Malcolm Bradbury was among the handful of contemporary British fiction writers who managed to extend the range of the English novel by simultaneously working within and against the liberal-realist tradition that dominated British writing in the nineteenth and twentieth centuries. Equally important, his career encapsulated the shift that occurred in postwar British fiction from a more or less provincial realism to a decidedly international postmodernism.
Bradbury was born on September 7, 1932, in Sheffield, England. Attending college during the 1950’s, he was among the many middle-and lower-middle-class students to benefit from the expansion of England’s university system immediately after World War II. His first novel, Eating People Is Wrong, draws extensively on Bradbury’s student days at three “redbrick” universities (Leicester, London, and Manchester) and evidences an obvious but by no means slavish debt to Kingsley Amis’s first novel, also set in a redbrick university, Lucky Jim (1954), which began the assault on social and academic privilege and pretense. Both novels are satirical. They belong to the English comic novel tradition and, more specifically, to the subgenre of the “campus novel.” What especially distinguishes Bradbury’s novel is a depth of moral concern that derives from the liberal-humanist tradition that Bradbury both endorsed and questioned. This doubleness of vision and intent becomes much more evident in his second novel, Stepping Westward. Here, Bradbury, drawing on his own experiences at American universities in the mid-and late 1950’s, focuses on the plight of a young, iconoclastic English novelist as he acts out his part of visiting writer-in-residence in the American cultural and academic wilderness. Reversing the direction of the Jamesian international novel, Bradbury juxtaposes not only two nations and societies but also, more important, two very different kinds of liberalism and two very different narrative styles. The result is a work in which each is tested but no one emerges entirely victorious or entirely unscathed by Bradbury’s satire and skepticism. He probes a number of cultural, political, moral, and literary issues without attempting to impose any definitive solutions. As novelist and as moralist, he seeks to provoke rather than propound.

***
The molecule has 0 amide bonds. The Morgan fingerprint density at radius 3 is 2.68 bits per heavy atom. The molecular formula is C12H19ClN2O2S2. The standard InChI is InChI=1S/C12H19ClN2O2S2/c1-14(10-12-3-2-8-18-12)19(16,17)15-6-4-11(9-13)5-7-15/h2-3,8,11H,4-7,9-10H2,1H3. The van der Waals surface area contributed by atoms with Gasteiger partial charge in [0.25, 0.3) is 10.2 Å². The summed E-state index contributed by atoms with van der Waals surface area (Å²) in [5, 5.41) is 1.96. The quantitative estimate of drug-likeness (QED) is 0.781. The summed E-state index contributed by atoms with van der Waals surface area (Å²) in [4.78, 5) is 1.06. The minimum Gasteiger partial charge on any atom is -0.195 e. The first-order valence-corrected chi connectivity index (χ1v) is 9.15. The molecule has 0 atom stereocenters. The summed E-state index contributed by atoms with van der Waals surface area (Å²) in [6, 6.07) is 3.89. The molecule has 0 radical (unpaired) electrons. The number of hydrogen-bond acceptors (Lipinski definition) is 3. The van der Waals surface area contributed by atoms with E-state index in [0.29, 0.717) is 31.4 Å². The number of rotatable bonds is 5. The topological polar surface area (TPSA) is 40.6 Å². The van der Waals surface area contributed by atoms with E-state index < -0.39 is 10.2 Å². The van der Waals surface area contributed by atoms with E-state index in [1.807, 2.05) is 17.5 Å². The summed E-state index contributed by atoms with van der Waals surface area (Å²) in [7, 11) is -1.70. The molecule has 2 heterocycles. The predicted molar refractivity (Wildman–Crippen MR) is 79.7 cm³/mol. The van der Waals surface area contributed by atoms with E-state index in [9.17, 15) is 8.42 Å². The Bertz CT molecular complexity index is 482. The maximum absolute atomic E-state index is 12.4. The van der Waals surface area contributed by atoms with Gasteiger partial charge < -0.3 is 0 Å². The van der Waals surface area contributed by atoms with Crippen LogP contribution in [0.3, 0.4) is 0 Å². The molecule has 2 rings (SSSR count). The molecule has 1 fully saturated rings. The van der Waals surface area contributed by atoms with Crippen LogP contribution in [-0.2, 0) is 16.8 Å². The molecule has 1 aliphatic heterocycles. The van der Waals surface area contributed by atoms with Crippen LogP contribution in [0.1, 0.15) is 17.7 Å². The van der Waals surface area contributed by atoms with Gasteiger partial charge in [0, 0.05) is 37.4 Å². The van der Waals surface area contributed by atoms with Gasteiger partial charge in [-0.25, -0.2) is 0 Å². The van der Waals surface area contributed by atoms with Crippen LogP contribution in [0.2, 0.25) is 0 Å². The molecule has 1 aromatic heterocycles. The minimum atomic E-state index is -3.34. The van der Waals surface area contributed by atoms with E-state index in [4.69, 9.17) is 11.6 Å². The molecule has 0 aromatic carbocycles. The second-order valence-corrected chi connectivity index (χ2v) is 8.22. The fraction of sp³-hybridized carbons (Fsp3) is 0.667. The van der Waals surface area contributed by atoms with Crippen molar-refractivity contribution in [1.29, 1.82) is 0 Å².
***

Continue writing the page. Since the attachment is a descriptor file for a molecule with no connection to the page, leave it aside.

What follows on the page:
Just as his work as a novelist cannot be separated from his belief in liberal humanism, neither can it be separated from his work as literary critic. Even as a critic in the tradition of Matthew Arnold and F. R. Leavis, Bradbury demonstrated a deep and ever-increasing interest in the contemporary literary theories that have largely supplanted the liberal-humanist tradition. Awareness of and attraction to contemporary theory did not, however, prevent Bradbury from stubbornly maintaining his faith in character (the literary representation of the liberal-humanist individual) and his belief that literature in general and the novel in particular exist every bit as much in a social and historical context as they do in a textual space, or event. In the face of the postmodern challenge to individual (bourgeois) authorship and merely “readable” (consumable) texts, Bradbury insisted upon his own authorial existence and authority, but in an increasingly self-conscious way that pays deference to the very forces Bradbury would have liked to defeat.
Thus, Bradbury did not nostalgically and anachronistically indulge himself and his reader by writing conventional novels of social and moral concern, but neither are his novels examples of postmodern play. The History Man is at once a critique of the sociological perspective that has displaced both the individual self and narrative art and a pyrotechnically postmodern text in which Bradbury made use of a variety of innovative techniques in an effort to discover how much, or how little, of the liberal-humanist tradition remains viable following the onslaught of dehumanization in all of its forms: political,...
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